Fifty-Nine in '84: Old Hoss Radbourn, Barehanded Baseball, and the Greatest Season a Pitcher Ever Had
In 1884, Providence Grays pitcher Charles "Old Hoss" Radbourn won an astounding fifty-nine games—more than anyone in major-league history ever had before, or has since. He then went on to win all three games of baseball's first World Series.
Fifty-nine in '84 tells the dramatic story not only of that amazing feat of grit but also of big-league baseball two decades after...more
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The story begins with a brief biographical sketch of Radbourn, who grew up in Bloomington, Illinois. He enjoyed life in the Midwest, hunting being a favorite pastime. He also enjoyed baseball. We see the start of his career and his eventual signing a contract with the major league team from Buffalo. A ...more
George Will's comment in Ken Burns' Baseball series that the early game was one played by tough, hard men who knew how much worse their other choices in life were seems appropriate to describe the book's hero as well ...more
This is the tale of Charles “Old Hoss” Radbourn(e), who pitched the Providence Grays to the National League pennant in 1884. That he did that wasn’t just the story, however. It’s of how he took the Grays upon his back and carried them to the championship by winning 59 games (or 60, pending on sources) during the regular season. Despite pain and without the courtesy of modern training regimens, Old Hoss did s ...more
What a bunch of wimps.
Charles "Old Hoss" Radbourn started 73 games in 1884—and he finished them all. Radbourn established the big league record for ...more
Achorn does a wonderful job of bringing Radbourn to life. Radbourn was feisty, rebellious, and crafty, a hard drinker and a hard worker. He had a great fastball and a good curve ball. He was an early pioneer of the screwball. Above all, he had ...more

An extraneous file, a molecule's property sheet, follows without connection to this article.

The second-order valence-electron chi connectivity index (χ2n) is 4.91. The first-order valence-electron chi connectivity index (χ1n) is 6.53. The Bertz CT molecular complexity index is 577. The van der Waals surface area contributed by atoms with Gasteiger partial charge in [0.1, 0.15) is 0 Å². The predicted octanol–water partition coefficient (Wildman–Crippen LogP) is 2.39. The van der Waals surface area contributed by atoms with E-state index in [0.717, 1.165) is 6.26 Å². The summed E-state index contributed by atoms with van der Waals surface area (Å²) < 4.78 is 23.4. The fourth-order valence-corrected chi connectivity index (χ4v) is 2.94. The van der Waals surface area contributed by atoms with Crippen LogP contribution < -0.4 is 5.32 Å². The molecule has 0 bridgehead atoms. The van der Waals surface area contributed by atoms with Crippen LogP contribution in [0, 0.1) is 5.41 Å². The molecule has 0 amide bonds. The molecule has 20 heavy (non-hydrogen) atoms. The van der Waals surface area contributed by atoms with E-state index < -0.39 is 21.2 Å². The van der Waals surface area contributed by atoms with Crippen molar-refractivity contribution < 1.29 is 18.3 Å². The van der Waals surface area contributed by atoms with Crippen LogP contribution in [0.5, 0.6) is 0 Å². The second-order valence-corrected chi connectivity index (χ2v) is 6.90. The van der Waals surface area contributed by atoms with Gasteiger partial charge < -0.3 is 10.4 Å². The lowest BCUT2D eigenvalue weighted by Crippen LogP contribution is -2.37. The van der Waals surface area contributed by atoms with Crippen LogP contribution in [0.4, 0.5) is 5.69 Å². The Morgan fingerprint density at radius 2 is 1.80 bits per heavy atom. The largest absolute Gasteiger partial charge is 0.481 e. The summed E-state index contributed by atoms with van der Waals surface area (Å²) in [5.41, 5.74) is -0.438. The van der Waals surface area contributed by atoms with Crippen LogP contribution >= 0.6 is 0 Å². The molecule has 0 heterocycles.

Category – Sports/Baseball Publication Date – February 22, 2011
Okay sports and baseball fans, if I told you a pitcher won Fifty-nine games in one season would you believe me? Yes, it is true in 1884 a pitcher by the name of Charlie Radbourn did it for the Providence Grays. This was a time when baseball was played barehanded, yes, no gloves, barehanded.
This book tells the story of baseball at its rawest. It was a sport that was ...more
But go back 126 years ....
This is a wonderful book with a ton of information about baseball in the mid 1880's and what American was like back then..
Charles Old Hoss Radbourn pitched for the Providence Grays -they were a professional ball club who along with the Boston Beaneaters, Detroit Wolverines, New York Gothams, C ...more
Coming away from this book, I have a new respect f ...more
real rugged and durable,especially the pitchers. Also enjoyed the author
writing about what was going in the New England area and the rest of
America during that time period.
One of the best sports books I've ever read!
While Springsteen's can't-let-go friend "could throw that speedball by you, make you look like a fool boy", 19th-century Major League baseball's best pitcher set his amazing record with a mixture of speed, guile, and strategy. That record--winning 59 games in 1884--is so far beyond today's numbers that fans today can barely relate.
But baseball, as Edward Achorn does a good job documenting for us, was a different game, starting with the barely--bare-handed fielders, mound-less pitchers, ...more
In the 1880's people played baseball barehanded. Pitchers routinely threw more innings in a year than modern pitchers throw in three. And they didn't throw significantly slower or with less trauma to their arms and they didn't have talented orthopedists, whirlpools, or even the concept of icing down after a start. Twenty wins in a season was considered mediocre. Now twenty wins is phenomenal. Careers were brutally short.
It's in this context that C ...more
When I was a kid, I read dozens of baseball histories, from biographies of individual players such as Mickey Mantle and Babe Ruth to overall histories of the game. I was never a great baseball player in the sandlots, but I loved it nonetheless.
I even wrote a book, Stadium For Rent, about the Tampa Bay area’s 20-year effort to land the team that eventually became the Rays, so ...more
This book focuses on a pitcher who played in the barehanded era who holds the professional baseball record for most wins in a season at an unbelievable 59. Charles Radbourn, or “Old Hoss,” played from 1880 to 1991, mostly with the Providence Grays. In 1884, pitching nearly every day, wh ...more
Achorn relies heavily on the newspaper accounts of t ...more
What I found amazing was the fine handling of historical fact and the not-actually-confirmed but often likely stories connected to baseball and Radbourn. Nice handling of "legend" and suppositions. Nice handling of a central ...more